Featured Research

from universities, journals, and other organizations

Youth Fitness Linked To Diabetes Risk

Date:
January 18, 2005
Source:
Medical College Of Georgia
Summary:
For adults, weight loss and exercise have long been prescribed to prevent type 2 diabetes and heart disease. Now, Medical College of Georgia researchers have found decreasing body fat and increasing cardiovascular fitness also play a major role in reducing the risks for children.

For adults, weight loss and exercise have long been prescribed to prevent type 2 diabetes and heart disease.

Now, Medical College of Georgia researchers have found decreasing body fat and increasing cardiovascular fitness also play a major role in reducing the risks for children.

In the December issue of the Journal of Pediatrics, researchers at MCG’s Georgia Prevention Institute report that youths who are cardiovascularly fit and lean have lower fasting insulin concentrations than youths with high body fat and low cardiovascular fitness levels.

“High levels of fasting insulin implies a higher risk for type 2 diabetes and cardiovascular disease,” said Dr. Bernard Gutin, exercise physiologist and lead author of the study. “Having high insulin means the pancreas is still able to maintain control over the glucose, but it’s working harder to do so. If this process continues, the pancreas may be unable to keep up and the person gets diabetes.”

In addition to studying insulin levels, the two-year epidemiology study looked at body fat percentages and fitness levels of 278 black and white 14- to 18-year-olds. The researchers measured body fat with dual-energy X-ray absorptiometry, or DXA-scan, a more precise measure than a commonly used risk indicator called a body mass index. Where BMI calculates risk for chronic disease based on weight and height, a DXA-scan measures percentages of the body comprised of fat.

“Measuring only BMI ignores the proportion of the body made up of muscle,” said Dr. Gutin. “A person with high BMI who has large muscles is not at as much risk for diabetes as a person with the same high BMI with poorly developed muscles.”

To assess cardiovascular health, the researchers administered a treadmill test where walking became progressively more difficult as the treadmill grade increased. Those whose heart rates did not increase drastically as the grade increased were categorized as the most fit.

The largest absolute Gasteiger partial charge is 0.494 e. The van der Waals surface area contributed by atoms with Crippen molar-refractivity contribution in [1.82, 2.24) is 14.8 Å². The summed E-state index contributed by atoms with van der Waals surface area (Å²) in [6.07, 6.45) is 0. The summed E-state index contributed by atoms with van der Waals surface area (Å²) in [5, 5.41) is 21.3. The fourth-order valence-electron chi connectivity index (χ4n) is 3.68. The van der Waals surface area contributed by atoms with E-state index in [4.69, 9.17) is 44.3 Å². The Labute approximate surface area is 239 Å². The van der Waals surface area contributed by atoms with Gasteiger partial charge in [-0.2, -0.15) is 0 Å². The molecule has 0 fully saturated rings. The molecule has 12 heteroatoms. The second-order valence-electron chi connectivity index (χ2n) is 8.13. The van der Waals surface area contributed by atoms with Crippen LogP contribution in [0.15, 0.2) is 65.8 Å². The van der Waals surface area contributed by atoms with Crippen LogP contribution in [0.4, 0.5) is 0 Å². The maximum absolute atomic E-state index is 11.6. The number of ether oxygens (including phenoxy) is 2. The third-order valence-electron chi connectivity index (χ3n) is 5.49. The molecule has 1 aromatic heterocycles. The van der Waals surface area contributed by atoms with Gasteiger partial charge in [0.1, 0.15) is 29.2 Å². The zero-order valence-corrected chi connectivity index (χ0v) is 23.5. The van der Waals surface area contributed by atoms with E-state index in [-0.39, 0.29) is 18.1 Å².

“We’ve known for some time that obese kids have higher insulin levels, what hasn’t been known is the relationship to cardiovascular fitness,” said Dr. Gutin. “When we study obese kids or adults, we say the high insulin might be due to obesity, but it might also be due to the lack of fitness that goes with the obesity. With this study, we’ve shown that poor fitness and high fat are related to high insulin levels.”

Study participants with the highest insulin levels had the highest percentages of body fat and the lowest levels of cardiovascular fitness, increasing their risk for type 2 diabetes and heart disease. Overall, black girls had the highest fasting insulin concentrations and white girls had the lowest. The study also showed that the harmful effects of low cardiovascular fitness and high blood pressure are greater in boys than girls.

“These data may point to one of the reasons why women prior to menopause have a lower risk of heart disease. Estrogen may have a protective effect against the deleterious effects of poor fitness and high fatness,” said Dr. Gutin.

The research, he said, is an early step in discovering how disease processes, such as type 2 diabetes, which were previously thought to be adult problems, begin in childhood.

“We are operating under the assumption that the pathophysiologic processes that lead to these diseases begin in childhood,” he said. “We want to clarify how these processes develop early in life, which will help us develop interventions to prevent the processes from continuing.